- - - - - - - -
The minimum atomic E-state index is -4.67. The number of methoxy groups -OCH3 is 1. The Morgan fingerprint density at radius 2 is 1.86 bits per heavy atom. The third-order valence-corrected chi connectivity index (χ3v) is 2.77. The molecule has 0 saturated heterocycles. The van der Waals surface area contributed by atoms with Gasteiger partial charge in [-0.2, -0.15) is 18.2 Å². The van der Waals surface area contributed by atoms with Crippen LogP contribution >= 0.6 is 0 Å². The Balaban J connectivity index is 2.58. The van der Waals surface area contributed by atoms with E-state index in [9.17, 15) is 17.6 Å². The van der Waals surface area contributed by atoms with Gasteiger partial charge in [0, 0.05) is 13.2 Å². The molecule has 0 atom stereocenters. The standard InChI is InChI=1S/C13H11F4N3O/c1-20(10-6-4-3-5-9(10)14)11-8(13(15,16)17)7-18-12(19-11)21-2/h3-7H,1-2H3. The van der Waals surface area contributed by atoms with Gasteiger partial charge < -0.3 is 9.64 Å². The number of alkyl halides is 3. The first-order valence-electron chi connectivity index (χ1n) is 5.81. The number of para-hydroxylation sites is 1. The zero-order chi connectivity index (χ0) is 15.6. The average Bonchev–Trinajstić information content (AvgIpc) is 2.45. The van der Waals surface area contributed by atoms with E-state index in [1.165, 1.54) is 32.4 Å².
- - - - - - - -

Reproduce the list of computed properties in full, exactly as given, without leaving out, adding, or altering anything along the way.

The minimum atomic E-state index is -4.67. The number of methoxy groups -OCH3 is 1. The Morgan fingerprint density at radius 2 is 1.86 bits per heavy atom. The third-order valence-corrected chi connectivity index (χ3v) is 2.77. The molecule has 0 saturated heterocycles. The van der Waals surface area contributed by atoms with Gasteiger partial charge in [-0.2, -0.15) is 18.2 Å². The van der Waals surface area contributed by atoms with Crippen LogP contribution >= 0.6 is 0 Å². The Balaban J connectivity index is 2.58. The van der Waals surface area contributed by atoms with E-state index in [9.17, 15) is 17.6 Å². The van der Waals surface area contributed by atoms with Gasteiger partial charge in [0, 0.05) is 13.2 Å². The molecule has 0 atom stereocenters. The standard InChI is InChI=1S/C13H11F4N3O/c1-20(10-6-4-3-5-9(10)14)11-8(13(15,16)17)7-18-12(19-11)21-2/h3-7H,1-2H3. The van der Waals surface area contributed by atoms with Gasteiger partial charge < -0.3 is 9.64 Å². The number of alkyl halides is 3. The first-order valence-electron chi connectivity index (χ1n) is 5.81. The number of para-hydroxylation sites is 1. The zero-order chi connectivity index (χ0) is 15.6. The average Bonchev–Trinajstić information content (AvgIpc) is 2.45. The van der Waals surface area contributed by atoms with E-state index in [1.165, 1.54) is 32.4 Å².